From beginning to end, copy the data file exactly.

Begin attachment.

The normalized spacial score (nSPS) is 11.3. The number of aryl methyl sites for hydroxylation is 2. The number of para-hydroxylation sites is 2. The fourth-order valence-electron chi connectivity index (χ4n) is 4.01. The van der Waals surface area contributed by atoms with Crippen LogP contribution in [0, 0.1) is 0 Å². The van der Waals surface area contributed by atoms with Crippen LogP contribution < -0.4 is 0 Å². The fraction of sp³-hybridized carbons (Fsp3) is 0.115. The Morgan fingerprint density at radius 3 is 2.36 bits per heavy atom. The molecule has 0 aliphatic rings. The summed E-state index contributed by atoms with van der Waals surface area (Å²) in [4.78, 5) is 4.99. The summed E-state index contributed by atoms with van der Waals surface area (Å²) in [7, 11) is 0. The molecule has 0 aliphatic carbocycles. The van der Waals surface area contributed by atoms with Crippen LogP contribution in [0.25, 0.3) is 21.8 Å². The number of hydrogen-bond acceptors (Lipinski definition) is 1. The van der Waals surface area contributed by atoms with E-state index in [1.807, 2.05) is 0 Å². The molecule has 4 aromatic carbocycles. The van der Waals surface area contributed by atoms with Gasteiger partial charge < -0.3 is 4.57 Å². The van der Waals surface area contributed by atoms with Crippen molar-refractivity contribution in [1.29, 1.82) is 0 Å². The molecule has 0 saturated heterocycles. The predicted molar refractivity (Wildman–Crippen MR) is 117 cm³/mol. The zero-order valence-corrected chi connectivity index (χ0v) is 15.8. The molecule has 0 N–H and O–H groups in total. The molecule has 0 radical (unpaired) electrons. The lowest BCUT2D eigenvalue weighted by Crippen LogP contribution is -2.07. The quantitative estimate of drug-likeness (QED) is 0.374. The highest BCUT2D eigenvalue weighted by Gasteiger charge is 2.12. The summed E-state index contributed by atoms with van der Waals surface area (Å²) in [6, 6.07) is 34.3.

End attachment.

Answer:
The normalized spacial score (nSPS) is 11.3. The number of aryl methyl sites for hydroxylation is 2. The number of para-hydroxylation sites is 2. The fourth-order valence-electron chi connectivity index (χ4n) is 4.01. The van der Waals surface area contributed by atoms with Crippen LogP contribution in [0, 0.1) is 0 Å². The van der Waals surface area contributed by atoms with Crippen LogP contribution < -0.4 is 0 Å². The fraction of sp³-hybridized carbons (Fsp3) is 0.115. The Morgan fingerprint density at radius 3 is 2.36 bits per heavy atom. The molecule has 0 aliphatic rings. The summed E-state index contributed by atoms with van der Waals surface area (Å²) in [4.78, 5) is 4.99. The summed E-state index contributed by atoms with van der Waals surface area (Å²) in [7, 11) is 0. The molecule has 0 aliphatic carbocycles. The van der Waals surface area contributed by atoms with Crippen LogP contribution in [0.25, 0.3) is 21.8 Å². The number of hydrogen-bond acceptors (Lipinski definition) is 1. The van der Waals surface area contributed by atoms with E-state index in [1.807, 2.05) is 0 Å². The molecule has 4 aromatic carbocycles. The van der Waals surface area contributed by atoms with Gasteiger partial charge < -0.3 is 4.57 Å². The van der Waals surface area contributed by atoms with Crippen molar-refractivity contribution in [1.29, 1.82) is 0 Å². The molecule has 0 saturated heterocycles. The predicted molar refractivity (Wildman–Crippen MR) is 117 cm³/mol. The zero-order valence-corrected chi connectivity index (χ0v) is 15.8. The molecule has 0 N–H and O–H groups in total. The molecule has 0 radical (unpaired) electrons. The lowest BCUT2D eigenvalue weighted by Crippen LogP contribution is -2.07. The quantitative estimate of drug-likeness (QED) is 0.374. The highest BCUT2D eigenvalue weighted by Gasteiger charge is 2.12. The summed E-state index contributed by atoms with van der Waals surface area (Å²) in [6, 6.07) is 34.3.